So I brought the kids into the kitchen at home and I knelt down before Andrew and I asked him "Do you want to go to school tomorrow?" and he answered "No, I want to be with you" and I looked him square in the eye and told him that he didn't have to . I told him he didn't have to go to back to school that I would teach him and Peter at home from then on.
So our home-school was born, not out of pride or some queer sense I could do better- (in fact I was terrified I would wreck them all given I had only a high school education)- or some religious reasons, but because I felt that I should at least try to give motherhood a chance. And for me homeschooling was a part of being faithful to my husband and my kids and my vows. What I hoped to gain from it was "nice and good kids" and my only goal post for myself was that I felt I had to be able to at least do what they would get from the local public school had they been enrolled there.
I only ever home school one year at a time. I didn't start out saying "I will home-school Andrew through High School", I just wanted to make it through kindergarten. Ditto for first grade . And second grade on up. The thought of home schooling for lets just say -five years- is way too much for me to mentally handle without getting desperate, so I just sign on for small bites and don't think about what's next. Which was a good thing since each year brought a new baby and a new grade, and a new amount of work to juggle.
Since to me, this decision was more about a promise between me and God I always counted on him to help me get through it. If I lived up to my end of the bargain and kept going, I expected He would as well. This thought consoled me on many a morning when I was pregnant or nursing a, fourth, fifth, sixth, seventh, eighth, ninth or tenth child and I could not climb back under the covers into bed (after I woke and immediately got sick for all ten pregnancies every.single.day.til.delivery) or I would finish school work for the day and realize I hadn't done any real house work yet, and needed to begin what felt like a second full time job.
What I learned most during all those years of meeting new Moms and new homeschooling friends is that we all come to home school for very different reasons. We all have different goals. We are all hiding from the outside world that we really live a double life as school teacher and also as wife/mother that on many or most days, is grueling.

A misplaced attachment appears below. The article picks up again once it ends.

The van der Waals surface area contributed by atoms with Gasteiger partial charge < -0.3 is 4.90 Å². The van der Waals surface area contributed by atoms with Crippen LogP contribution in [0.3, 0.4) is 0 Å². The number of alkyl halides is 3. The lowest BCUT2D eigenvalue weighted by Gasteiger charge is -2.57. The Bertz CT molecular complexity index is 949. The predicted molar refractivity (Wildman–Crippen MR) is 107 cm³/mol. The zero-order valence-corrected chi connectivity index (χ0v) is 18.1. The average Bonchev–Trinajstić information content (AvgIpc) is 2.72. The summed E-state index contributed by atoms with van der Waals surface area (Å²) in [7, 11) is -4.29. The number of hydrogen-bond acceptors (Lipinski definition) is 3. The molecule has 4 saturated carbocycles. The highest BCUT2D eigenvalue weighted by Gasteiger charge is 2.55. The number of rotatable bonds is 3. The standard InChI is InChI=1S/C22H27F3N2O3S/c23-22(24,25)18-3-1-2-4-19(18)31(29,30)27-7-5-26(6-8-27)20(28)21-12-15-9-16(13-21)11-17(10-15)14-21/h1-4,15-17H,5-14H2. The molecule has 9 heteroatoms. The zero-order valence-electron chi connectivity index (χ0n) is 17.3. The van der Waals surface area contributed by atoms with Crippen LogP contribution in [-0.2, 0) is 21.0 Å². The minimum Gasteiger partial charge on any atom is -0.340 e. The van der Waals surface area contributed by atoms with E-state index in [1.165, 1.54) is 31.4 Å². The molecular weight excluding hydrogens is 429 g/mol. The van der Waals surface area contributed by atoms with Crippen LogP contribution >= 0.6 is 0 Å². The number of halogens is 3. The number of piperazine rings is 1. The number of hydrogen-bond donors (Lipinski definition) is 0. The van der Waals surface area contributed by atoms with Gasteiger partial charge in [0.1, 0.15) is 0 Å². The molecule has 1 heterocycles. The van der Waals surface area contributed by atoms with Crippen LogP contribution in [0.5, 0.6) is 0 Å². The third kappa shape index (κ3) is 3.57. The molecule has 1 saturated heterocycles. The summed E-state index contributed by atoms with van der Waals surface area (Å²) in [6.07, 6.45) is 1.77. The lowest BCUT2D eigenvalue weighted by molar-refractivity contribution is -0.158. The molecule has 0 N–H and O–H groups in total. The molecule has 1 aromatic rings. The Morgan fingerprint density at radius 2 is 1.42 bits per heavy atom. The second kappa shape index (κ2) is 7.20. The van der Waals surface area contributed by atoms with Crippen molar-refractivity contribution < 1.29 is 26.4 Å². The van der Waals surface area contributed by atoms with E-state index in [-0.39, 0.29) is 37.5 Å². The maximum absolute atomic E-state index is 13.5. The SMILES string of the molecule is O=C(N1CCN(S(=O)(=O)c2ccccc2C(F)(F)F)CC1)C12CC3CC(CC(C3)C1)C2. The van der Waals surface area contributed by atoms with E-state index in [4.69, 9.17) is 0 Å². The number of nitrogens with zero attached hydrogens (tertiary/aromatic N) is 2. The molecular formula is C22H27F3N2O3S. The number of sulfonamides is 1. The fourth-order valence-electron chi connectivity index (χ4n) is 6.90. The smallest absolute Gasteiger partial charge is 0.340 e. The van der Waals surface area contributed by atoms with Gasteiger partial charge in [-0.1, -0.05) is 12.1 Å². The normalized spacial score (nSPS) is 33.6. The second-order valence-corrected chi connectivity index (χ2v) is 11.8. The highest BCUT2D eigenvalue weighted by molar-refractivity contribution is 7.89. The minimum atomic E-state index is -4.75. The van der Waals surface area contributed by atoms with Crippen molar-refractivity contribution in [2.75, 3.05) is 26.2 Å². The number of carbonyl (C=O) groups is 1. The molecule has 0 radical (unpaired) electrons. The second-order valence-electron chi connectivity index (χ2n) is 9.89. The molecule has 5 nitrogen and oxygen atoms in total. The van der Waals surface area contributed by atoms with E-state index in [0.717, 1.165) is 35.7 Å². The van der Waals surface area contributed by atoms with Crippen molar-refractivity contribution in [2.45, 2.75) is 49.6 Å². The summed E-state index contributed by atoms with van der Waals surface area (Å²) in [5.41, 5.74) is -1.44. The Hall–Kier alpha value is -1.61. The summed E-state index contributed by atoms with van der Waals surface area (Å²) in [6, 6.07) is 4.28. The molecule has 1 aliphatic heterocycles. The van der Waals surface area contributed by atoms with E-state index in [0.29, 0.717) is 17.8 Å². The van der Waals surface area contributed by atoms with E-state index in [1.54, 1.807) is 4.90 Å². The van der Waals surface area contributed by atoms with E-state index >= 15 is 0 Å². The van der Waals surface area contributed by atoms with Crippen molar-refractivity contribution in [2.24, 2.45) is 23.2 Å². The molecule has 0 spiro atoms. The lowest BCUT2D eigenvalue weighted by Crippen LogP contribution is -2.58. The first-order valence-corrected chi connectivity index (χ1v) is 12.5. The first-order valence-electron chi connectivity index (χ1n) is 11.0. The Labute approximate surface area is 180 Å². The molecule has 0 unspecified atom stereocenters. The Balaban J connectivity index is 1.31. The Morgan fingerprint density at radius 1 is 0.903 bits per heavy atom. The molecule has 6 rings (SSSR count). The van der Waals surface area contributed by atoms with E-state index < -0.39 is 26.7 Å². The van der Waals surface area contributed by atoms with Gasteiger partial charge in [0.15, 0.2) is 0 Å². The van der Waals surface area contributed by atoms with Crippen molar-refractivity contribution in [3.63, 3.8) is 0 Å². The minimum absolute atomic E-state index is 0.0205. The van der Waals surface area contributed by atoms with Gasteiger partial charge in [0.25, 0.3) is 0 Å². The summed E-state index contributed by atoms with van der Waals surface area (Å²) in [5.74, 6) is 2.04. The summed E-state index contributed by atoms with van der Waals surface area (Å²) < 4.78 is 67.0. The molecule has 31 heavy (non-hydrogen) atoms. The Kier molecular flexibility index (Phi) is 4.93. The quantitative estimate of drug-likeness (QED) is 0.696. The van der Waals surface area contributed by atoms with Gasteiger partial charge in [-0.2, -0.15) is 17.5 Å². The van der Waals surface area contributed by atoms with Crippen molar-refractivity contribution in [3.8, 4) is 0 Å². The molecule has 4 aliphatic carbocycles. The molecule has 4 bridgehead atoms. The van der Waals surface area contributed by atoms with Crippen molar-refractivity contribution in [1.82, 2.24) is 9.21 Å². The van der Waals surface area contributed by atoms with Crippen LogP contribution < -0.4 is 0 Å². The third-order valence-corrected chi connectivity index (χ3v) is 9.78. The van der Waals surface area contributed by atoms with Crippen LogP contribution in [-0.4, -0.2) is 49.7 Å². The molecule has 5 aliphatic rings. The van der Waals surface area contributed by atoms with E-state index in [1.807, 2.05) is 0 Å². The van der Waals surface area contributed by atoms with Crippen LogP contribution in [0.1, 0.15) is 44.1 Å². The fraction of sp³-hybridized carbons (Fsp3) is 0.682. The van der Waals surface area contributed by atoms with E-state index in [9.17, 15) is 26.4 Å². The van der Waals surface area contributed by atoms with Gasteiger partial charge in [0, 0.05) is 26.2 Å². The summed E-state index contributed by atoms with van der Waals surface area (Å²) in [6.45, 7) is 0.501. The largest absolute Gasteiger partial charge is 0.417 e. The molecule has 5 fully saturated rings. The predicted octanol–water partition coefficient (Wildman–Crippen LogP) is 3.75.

When Andrew and Peter graduated High School it was one of the proudest days of my life. But because I had only home-schooled one year at a time, we still didn't know what the following year/years would bring. Peter had decided to try community college ( yes, even now finances are a determining issue) and Andrew insisted he wanted to get a job.
This nagged at me.
I don't ever ask Fred to be the bad cop, but shortly before that Fall came along I told Fred I didn't care how he did it, but he was to get Andrew to at least try a course at the community college. He agreed to and after much cajoling Andrew was signed up for a few classes. He hated me, but he was signed up. A few weeks in, he found his niche. He decided he'd like to go into law enforcement. I was pleased. He finishes his Associates in a few weeks, and so once again he decided it was time to get serious about work. But again, a nagging took hold of me.
I asked him to apply to University of Maryland. He was bothered again (I have witnesses). But by now we really do know each other well enough and he knew he wasn't getting out of it without a rejection letter, so he submitted his application. He was called in for an interview for a scholarship based on his GPA and essay. On Thursday, after weeks of waiting by the mailbox he got his letter of acceptance and a full scholarship to UMB.
I don't know how to tell you how proud I am of him.
After I hugged him and Fred hugged him and Rachel hugged him and the little ones hugged him, he stood back and he said "This is all because of God, I know that now. This wouldn't have happened if he hadn't been guiding me."
And I nodded and thought to myself how right he is, and how smart he is, and mostly ... how nice and good he is.